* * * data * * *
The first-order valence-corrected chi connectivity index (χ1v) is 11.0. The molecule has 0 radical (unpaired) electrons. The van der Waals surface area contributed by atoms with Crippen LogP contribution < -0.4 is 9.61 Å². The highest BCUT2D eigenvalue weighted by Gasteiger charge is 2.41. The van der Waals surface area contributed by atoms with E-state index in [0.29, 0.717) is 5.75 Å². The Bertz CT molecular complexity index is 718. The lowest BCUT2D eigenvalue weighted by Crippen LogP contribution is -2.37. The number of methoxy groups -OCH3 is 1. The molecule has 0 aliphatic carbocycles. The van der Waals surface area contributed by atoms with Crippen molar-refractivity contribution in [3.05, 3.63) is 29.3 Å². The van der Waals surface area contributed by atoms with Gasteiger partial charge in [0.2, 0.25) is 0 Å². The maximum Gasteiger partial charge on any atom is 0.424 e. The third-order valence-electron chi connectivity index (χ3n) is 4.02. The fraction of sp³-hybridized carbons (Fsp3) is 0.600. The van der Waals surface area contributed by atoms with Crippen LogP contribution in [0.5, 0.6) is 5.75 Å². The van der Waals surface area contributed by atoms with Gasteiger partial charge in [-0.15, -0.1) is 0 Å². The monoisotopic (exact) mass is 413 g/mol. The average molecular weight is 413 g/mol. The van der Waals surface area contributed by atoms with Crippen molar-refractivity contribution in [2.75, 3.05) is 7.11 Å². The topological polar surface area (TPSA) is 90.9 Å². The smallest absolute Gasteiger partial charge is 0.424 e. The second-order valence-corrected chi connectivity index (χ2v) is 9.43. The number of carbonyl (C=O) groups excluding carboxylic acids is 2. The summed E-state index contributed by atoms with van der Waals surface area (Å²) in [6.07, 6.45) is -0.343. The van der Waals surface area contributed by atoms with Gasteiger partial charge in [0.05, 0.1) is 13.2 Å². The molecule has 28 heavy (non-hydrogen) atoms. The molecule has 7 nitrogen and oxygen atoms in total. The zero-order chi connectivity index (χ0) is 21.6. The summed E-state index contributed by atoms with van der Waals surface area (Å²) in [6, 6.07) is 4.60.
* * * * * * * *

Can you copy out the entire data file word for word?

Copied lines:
The first-order valence-corrected chi connectivity index (χ1v) is 11.0. The molecule has 0 radical (unpaired) electrons. The van der Waals surface area contributed by atoms with Crippen LogP contribution < -0.4 is 9.61 Å². The highest BCUT2D eigenvalue weighted by Gasteiger charge is 2.41. The van der Waals surface area contributed by atoms with E-state index in [0.29, 0.717) is 5.75 Å². The Bertz CT molecular complexity index is 718. The lowest BCUT2D eigenvalue weighted by Crippen LogP contribution is -2.37. The number of methoxy groups -OCH3 is 1. The molecule has 0 aliphatic carbocycles. The van der Waals surface area contributed by atoms with Crippen molar-refractivity contribution in [3.05, 3.63) is 29.3 Å². The van der Waals surface area contributed by atoms with Gasteiger partial charge in [0.2, 0.25) is 0 Å². The maximum Gasteiger partial charge on any atom is 0.424 e. The third-order valence-electron chi connectivity index (χ3n) is 4.02. The fraction of sp³-hybridized carbons (Fsp3) is 0.600. The van der Waals surface area contributed by atoms with Crippen LogP contribution in [0.5, 0.6) is 5.75 Å². The van der Waals surface area contributed by atoms with Gasteiger partial charge in [-0.15, -0.1) is 0 Å². The monoisotopic (exact) mass is 413 g/mol. The average molecular weight is 413 g/mol. The van der Waals surface area contributed by atoms with Crippen molar-refractivity contribution in [2.75, 3.05) is 7.11 Å². The topological polar surface area (TPSA) is 90.9 Å². The smallest absolute Gasteiger partial charge is 0.424 e. The second-order valence-corrected chi connectivity index (χ2v) is 9.43. The number of carbonyl (C=O) groups excluding carboxylic acids is 2. The summed E-state index contributed by atoms with van der Waals surface area (Å²) in [6.07, 6.45) is -0.343. The van der Waals surface area contributed by atoms with Gasteiger partial charge in [0.05, 0.1) is 13.2 Å². The molecule has 28 heavy (non-hydrogen) atoms. The molecule has 7 nitrogen and oxygen atoms in total. The zero-order chi connectivity index (χ0) is 21.6. The summed E-state index contributed by atoms with van der Waals surface area (Å²) in [6, 6.07) is 4.60.